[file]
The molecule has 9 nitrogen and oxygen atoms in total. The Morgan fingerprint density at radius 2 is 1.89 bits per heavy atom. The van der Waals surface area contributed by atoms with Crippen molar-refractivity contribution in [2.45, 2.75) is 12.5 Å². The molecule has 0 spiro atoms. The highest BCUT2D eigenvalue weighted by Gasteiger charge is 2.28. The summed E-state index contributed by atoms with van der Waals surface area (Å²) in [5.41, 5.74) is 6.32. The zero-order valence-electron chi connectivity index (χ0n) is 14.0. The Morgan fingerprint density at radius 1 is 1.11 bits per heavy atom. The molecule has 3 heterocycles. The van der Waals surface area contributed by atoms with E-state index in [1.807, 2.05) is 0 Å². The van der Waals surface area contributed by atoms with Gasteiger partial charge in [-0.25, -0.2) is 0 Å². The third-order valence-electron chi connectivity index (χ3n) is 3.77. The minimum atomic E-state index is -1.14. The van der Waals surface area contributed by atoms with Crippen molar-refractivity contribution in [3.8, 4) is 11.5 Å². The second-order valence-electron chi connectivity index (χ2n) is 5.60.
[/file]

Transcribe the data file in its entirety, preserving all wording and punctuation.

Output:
The molecule has 9 nitrogen and oxygen atoms in total. The Morgan fingerprint density at radius 2 is 1.89 bits per heavy atom. The van der Waals surface area contributed by atoms with Crippen molar-refractivity contribution in [2.45, 2.75) is 12.5 Å². The molecule has 0 spiro atoms. The highest BCUT2D eigenvalue weighted by Gasteiger charge is 2.28. The summed E-state index contributed by atoms with van der Waals surface area (Å²) in [5.41, 5.74) is 6.32. The zero-order valence-electron chi connectivity index (χ0n) is 14.0. The Morgan fingerprint density at radius 1 is 1.11 bits per heavy atom. The molecule has 3 heterocycles. The van der Waals surface area contributed by atoms with E-state index in [1.807, 2.05) is 0 Å². The van der Waals surface area contributed by atoms with Gasteiger partial charge in [-0.25, -0.2) is 0 Å². The third-order valence-electron chi connectivity index (χ3n) is 3.77. The minimum atomic E-state index is -1.14. The van der Waals surface area contributed by atoms with Crippen molar-refractivity contribution in [3.8, 4) is 11.5 Å². The second-order valence-electron chi connectivity index (χ2n) is 5.60.